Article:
Very often, dumpsters are cleaned using very powerful degreaser-type cleaners. While some of these may be green-certified by reputable certification organizations in Canada, they may not necessarily be green-certified for use in the U.S. But even so, these are very powerful cleaning solutions. Often, the worker must get inside the dumpster to pressure wash it or deck it down with brushes. The fumes are overpowering and rarely healthy to inhale.
At least one manufacturer offers another solution. They make cleaning solutions — bio-active cleaning solutions — that essentially eat oils, grease and other soiling in the dumpster. The amount used can be adjusted based on the severity of the situation. Be sure to mix with cold water only.
Two attributes of these cleaning solutions stand out. They are very effective at eliminating odors because they eat the odor-causing bacteria and they continue to work after being applied.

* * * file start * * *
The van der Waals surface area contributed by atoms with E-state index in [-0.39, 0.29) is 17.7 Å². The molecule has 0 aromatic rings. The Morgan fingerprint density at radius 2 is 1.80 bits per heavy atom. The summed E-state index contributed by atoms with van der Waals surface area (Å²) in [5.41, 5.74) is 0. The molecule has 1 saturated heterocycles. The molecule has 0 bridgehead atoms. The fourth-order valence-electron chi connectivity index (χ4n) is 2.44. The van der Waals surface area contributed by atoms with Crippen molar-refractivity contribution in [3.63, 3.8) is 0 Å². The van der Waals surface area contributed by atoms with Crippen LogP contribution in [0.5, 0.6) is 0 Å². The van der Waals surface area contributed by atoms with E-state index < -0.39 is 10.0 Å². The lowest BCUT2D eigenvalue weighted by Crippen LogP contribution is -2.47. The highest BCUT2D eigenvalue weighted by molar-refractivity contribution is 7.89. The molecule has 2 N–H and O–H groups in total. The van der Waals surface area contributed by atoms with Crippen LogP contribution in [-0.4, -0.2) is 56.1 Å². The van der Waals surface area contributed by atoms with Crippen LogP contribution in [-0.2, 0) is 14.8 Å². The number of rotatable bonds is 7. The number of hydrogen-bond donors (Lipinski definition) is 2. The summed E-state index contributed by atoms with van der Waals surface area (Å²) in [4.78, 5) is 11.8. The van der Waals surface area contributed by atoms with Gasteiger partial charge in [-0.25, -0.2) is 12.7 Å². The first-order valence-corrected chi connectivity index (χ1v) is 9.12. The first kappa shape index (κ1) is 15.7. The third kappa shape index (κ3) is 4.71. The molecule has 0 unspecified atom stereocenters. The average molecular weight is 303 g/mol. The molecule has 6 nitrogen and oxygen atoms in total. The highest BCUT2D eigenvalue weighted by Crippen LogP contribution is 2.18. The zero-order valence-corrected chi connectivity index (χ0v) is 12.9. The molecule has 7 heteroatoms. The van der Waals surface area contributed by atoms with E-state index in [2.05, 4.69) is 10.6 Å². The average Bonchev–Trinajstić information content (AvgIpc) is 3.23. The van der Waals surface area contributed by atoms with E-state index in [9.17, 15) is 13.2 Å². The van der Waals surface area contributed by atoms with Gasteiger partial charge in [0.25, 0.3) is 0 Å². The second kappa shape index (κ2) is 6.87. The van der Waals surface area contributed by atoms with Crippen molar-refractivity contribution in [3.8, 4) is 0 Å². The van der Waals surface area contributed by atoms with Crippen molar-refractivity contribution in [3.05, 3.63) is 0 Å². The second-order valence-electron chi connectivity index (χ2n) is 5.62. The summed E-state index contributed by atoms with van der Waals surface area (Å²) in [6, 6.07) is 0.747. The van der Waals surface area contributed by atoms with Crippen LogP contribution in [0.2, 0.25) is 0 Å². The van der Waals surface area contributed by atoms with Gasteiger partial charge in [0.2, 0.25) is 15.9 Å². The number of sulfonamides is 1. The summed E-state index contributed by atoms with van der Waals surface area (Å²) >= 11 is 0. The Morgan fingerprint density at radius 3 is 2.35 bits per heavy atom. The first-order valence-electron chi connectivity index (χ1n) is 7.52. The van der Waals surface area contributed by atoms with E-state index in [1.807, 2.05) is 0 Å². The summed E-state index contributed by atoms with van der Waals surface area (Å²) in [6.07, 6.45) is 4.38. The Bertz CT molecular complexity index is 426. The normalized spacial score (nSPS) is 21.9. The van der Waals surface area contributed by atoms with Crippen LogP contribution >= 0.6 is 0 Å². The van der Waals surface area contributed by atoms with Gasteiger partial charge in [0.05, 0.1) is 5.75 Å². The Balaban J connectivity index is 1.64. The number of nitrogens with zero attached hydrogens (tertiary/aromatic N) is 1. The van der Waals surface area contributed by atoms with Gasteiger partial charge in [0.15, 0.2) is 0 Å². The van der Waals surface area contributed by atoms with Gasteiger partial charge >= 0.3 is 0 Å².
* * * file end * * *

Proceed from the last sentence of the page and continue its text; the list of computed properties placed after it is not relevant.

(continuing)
Taking advantage of these bio-active solutions, a useful dumpster cleaning protocol would be the following:
- Remove all solid material from the dumpster.
- Sweep the dumpster clean.
- Apply the bio-active cleaning solution to the inside and outside of the dumpster using a pressure washing attachment.
- Hose down the dumpster, washing away soil.
- Then apply the bio-active cleaner a second time and let it sit on the surface.
This two-application process helps ensure as much of the soil, bacteria and odors on the dumpster have been eliminated as possible. Now, make it a regular habit to inspect the dumpsters. The same process just discussed can be used to clean and maintain the entire trash area. It can save a lot of pest infestation headaches, and ensure you are providing your patrons with a healthy, pest-free restaurant.
— Mike Watt is director of training and new product development at Avmor, a leading North American manufacturer of professional cleaning solutions.